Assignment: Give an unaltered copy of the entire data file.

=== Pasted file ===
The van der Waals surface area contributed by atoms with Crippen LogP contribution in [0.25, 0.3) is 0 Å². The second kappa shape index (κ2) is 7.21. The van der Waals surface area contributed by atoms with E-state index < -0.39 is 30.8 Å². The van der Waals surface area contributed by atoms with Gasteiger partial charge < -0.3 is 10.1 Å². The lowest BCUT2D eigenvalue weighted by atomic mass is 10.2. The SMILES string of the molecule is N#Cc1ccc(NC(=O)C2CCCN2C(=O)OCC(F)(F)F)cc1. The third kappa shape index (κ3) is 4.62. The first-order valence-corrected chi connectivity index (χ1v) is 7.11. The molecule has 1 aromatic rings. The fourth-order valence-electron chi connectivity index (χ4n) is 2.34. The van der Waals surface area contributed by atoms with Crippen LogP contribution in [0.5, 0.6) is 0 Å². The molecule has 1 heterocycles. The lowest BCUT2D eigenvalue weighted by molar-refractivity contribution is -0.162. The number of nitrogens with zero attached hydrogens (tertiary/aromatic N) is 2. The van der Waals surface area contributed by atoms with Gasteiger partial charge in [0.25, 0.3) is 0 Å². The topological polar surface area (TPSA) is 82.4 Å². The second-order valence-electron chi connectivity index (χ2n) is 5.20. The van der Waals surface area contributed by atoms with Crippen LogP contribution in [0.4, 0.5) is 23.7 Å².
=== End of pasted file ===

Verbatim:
The van der Waals surface area contributed by atoms with Crippen LogP contribution in [0.25, 0.3) is 0 Å². The second kappa shape index (κ2) is 7.21. The van der Waals surface area contributed by atoms with E-state index < -0.39 is 30.8 Å². The van der Waals surface area contributed by atoms with Gasteiger partial charge < -0.3 is 10.1 Å². The lowest BCUT2D eigenvalue weighted by atomic mass is 10.2. The SMILES string of the molecule is N#Cc1ccc(NC(=O)C2CCCN2C(=O)OCC(F)(F)F)cc1. The third kappa shape index (κ3) is 4.62. The first-order valence-corrected chi connectivity index (χ1v) is 7.11. The molecule has 1 aromatic rings. The fourth-order valence-electron chi connectivity index (χ4n) is 2.34. The van der Waals surface area contributed by atoms with Crippen LogP contribution in [0.5, 0.6) is 0 Å². The molecule has 1 heterocycles. The lowest BCUT2D eigenvalue weighted by molar-refractivity contribution is -0.162. The number of nitrogens with zero attached hydrogens (tertiary/aromatic N) is 2. The van der Waals surface area contributed by atoms with Gasteiger partial charge in [0.25, 0.3) is 0 Å². The topological polar surface area (TPSA) is 82.4 Å². The second-order valence-electron chi connectivity index (χ2n) is 5.20. The van der Waals surface area contributed by atoms with Crippen LogP contribution in [0.4, 0.5) is 23.7 Å².